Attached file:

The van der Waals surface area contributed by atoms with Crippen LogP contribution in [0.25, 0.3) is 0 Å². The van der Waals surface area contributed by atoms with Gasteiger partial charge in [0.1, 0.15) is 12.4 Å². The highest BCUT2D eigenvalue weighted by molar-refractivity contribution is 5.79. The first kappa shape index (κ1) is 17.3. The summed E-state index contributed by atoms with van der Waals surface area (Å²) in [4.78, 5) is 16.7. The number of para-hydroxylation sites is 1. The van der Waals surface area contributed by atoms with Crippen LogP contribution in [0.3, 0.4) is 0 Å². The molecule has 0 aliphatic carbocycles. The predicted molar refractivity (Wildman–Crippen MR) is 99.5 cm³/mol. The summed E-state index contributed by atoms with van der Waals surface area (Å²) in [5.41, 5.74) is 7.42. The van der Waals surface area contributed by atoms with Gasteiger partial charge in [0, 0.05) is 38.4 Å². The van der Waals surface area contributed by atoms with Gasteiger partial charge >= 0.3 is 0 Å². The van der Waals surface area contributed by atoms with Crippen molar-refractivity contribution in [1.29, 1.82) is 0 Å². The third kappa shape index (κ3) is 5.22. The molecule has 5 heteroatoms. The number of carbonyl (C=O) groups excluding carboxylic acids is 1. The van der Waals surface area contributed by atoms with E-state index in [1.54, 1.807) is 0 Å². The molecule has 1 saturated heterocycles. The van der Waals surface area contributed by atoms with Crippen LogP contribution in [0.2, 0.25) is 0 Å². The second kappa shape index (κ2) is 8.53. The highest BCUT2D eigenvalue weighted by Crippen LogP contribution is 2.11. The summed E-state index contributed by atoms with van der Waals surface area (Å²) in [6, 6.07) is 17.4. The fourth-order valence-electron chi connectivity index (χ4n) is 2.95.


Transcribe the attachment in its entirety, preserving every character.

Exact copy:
The van der Waals surface area contributed by atoms with Crippen LogP contribution in [0.25, 0.3) is 0 Å². The van der Waals surface area contributed by atoms with Gasteiger partial charge in [0.1, 0.15) is 12.4 Å². The highest BCUT2D eigenvalue weighted by molar-refractivity contribution is 5.79. The first kappa shape index (κ1) is 17.3. The summed E-state index contributed by atoms with van der Waals surface area (Å²) in [4.78, 5) is 16.7. The number of para-hydroxylation sites is 1. The van der Waals surface area contributed by atoms with Crippen LogP contribution in [0.3, 0.4) is 0 Å². The molecule has 0 aliphatic carbocycles. The predicted molar refractivity (Wildman–Crippen MR) is 99.5 cm³/mol. The summed E-state index contributed by atoms with van der Waals surface area (Å²) in [5.41, 5.74) is 7.42. The van der Waals surface area contributed by atoms with Gasteiger partial charge in [0, 0.05) is 38.4 Å². The van der Waals surface area contributed by atoms with Gasteiger partial charge >= 0.3 is 0 Å². The van der Waals surface area contributed by atoms with Crippen molar-refractivity contribution in [1.29, 1.82) is 0 Å². The third kappa shape index (κ3) is 5.22. The molecule has 5 heteroatoms. The number of carbonyl (C=O) groups excluding carboxylic acids is 1. The van der Waals surface area contributed by atoms with E-state index in [1.54, 1.807) is 0 Å². The molecule has 1 saturated heterocycles. The van der Waals surface area contributed by atoms with Crippen LogP contribution in [0.2, 0.25) is 0 Å². The second kappa shape index (κ2) is 8.53. The highest BCUT2D eigenvalue weighted by Crippen LogP contribution is 2.11. The summed E-state index contributed by atoms with van der Waals surface area (Å²) in [6, 6.07) is 17.4. The fourth-order valence-electron chi connectivity index (χ4n) is 2.95.